./ –newreq-nodes
All that is left is to sign the server certificate request with our new CA with the following command (Answer yes to both questions):
./ –sign
Make a new directory to hold your new certificates in /etc/postfix called ssl, and copy you new certificates into it:
mkdir /etc/postfix/ssl:
tsunami:/usr/lib/ssl/misc# mkdir /etc/postfix/ssl
tsunami:/usr/lib/ssl/misc# cp newcert.pem /etc/postfix/ssl/
tsunami:/usr/lib/ssl/misc# cp newreq.pem /etc/postfix/ssl/
tsunami:/usr/lib/ssl/misc# cp demoCA/cacert.pem /etc/postfix/ssl/

Be sure to chmod all of your certs to read only and chown them all to root!

Now all that is left is to tell Postfix to use TLS. Add the following stanza to your /etc/postfix/ file:

smtpd_use_tls = yes
#smtpd_tls_auth_only = yes # You should uncomment to prevent people from passing their passwords in the clear!
smtpd_tls_key_file = /etc/postfix/ssl/newreq.pem
smtpd_tls_cert_file = /etc/postfix/ssl/newcert.pem
smtpd_tls_CAfile = /etc/postfix/ssl/cacert.pem
smtpd_tls_loglevel = 3
smtpd_tls_received_header = yes
smtpd_tls_session_cache_timeout = 3600s
tls_random_source = dev:/dev/urandom

And in your /etc/postfix/ file, find and uncomment the following stanza:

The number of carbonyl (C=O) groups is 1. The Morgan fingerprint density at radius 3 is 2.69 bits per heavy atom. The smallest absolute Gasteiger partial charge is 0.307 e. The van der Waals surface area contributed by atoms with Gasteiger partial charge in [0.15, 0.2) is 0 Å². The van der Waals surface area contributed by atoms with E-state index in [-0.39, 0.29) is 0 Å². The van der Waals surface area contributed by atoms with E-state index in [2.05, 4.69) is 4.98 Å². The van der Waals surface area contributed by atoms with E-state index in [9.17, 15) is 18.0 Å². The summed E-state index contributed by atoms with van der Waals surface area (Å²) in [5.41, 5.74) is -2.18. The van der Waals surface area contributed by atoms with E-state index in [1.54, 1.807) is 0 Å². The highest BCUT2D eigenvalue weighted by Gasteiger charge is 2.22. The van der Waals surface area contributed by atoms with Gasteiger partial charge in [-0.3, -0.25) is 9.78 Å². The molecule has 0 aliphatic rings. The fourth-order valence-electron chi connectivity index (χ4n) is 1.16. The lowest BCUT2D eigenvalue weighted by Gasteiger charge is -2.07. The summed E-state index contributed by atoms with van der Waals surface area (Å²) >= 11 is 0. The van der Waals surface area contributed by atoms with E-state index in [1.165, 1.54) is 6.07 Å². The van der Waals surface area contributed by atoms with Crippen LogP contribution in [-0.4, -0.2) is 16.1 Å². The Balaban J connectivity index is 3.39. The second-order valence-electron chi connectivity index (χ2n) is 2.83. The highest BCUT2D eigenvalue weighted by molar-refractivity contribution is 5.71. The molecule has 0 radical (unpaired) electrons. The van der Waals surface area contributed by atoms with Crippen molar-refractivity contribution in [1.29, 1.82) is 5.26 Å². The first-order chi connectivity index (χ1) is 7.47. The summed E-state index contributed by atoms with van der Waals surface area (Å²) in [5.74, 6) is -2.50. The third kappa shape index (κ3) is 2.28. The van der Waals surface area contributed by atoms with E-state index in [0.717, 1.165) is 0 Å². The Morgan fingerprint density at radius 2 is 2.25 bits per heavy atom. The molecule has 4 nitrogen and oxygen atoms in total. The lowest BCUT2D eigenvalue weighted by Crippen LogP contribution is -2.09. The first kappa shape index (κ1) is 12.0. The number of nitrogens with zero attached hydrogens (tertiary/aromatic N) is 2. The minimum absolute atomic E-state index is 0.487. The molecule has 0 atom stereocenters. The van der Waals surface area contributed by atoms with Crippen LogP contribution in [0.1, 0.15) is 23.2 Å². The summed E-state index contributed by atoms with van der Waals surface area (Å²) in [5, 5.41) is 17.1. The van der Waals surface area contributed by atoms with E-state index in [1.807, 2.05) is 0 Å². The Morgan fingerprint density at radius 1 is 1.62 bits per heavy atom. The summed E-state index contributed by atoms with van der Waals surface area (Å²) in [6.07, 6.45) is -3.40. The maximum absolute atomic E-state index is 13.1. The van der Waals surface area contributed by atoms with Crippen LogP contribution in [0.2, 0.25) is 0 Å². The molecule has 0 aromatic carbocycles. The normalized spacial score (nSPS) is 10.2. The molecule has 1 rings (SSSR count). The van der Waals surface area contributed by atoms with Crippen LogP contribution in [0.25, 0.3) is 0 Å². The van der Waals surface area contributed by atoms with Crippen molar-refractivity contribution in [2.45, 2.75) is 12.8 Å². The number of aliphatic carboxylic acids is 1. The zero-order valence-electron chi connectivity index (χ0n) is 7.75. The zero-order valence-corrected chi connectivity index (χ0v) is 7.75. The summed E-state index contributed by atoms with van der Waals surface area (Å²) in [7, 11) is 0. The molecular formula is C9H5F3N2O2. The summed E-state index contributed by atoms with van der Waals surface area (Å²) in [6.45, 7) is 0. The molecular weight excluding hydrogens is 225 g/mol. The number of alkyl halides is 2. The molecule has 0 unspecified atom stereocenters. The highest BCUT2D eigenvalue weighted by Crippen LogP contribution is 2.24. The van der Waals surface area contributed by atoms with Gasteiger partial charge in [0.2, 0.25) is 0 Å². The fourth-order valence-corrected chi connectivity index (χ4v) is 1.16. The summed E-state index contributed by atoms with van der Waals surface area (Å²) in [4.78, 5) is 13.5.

# only used by postfix-tls
tlsmgr fifo – – n 300 1 tlsmgr
smtps inet n – n – – smtpd -o smtpd_tls_wrappermode=yes -o smtpd_sasl_auth_enable=yes
587 inet n – n – – smtpd -o smtpd_enforce_tls=yes -o smtpd_sasl_auth_enable=yes

Reload Postfix. If you telnet to Postfix and issue the EHLO domain.tld command, you should now also see the “250-STARTTLS” line, meaning that Postfix is now taking requests via TLS.

Appendix A
biff = no
broken_sasl_auth_clients = yes
command_directory = /usr/sbin
config_directory = /etc/postfix
content_filter = smtp-amavis:[]:10024
daemon_directory = /usr/lib/postfix
default_process_limit = 512
home_mailbox = Maildir/
local_destination_recipient_limit = 300
mailbox_command = /usr/bin/maildrop
mailbox_size_limit = 0
message_size_limit = 0
mydestination = mail.tobias.local, tsunami.tobias.local, tobias.local, localhost.tobias.local, localhost
mydomain = tobias.local
myhostname = tsunami.tobias.local
mynetworks =
myorigin = /etc/mailname
program_directory = /usr/lib/postfix
recipient_delimiter = +
relay_domains = tobias.local
setgid_group = postdrop
smtpd_banner = $myhostname ESMTP $mail_name
smtpd_helo_required = no
smtpd_recipient_restrictions = permit_mynetworks, check_relay_domains, permit_sasl_authenticated
smtpd_sasl_auth_enable = yes
smtpd_sasl_local_domain = 
smtpd_sasl_security_options = noanonymous
smtpd_tls_CAfile = /etc/postfix/ssl/cacert.pem
smtpd_tls_cert_file = /etc/postfix/ssl/newcert.pem
smtpd_tls_key_file = /etc/postfix/ssl/newreq.pem
smtpd_tls_loglevel = 3
smtpd_tls_received_header = yes
smtpd_tls_session_cache_timeout = 3600s
smtpd_use_tls = yes
tls_random_source = dev:/dev/urandom
transport_maps = hash:/etc/postfix/transport
Appendix B maildroprc
logfile "/var/log/maildrop"
log "========"

if (    /^X-Spam-Flag: YES/                   \ # Watch out for header line added by Spamassassin.
     log "------------------------------------------------------------- Spam general. "   
       to "Maildir/.Junkmail"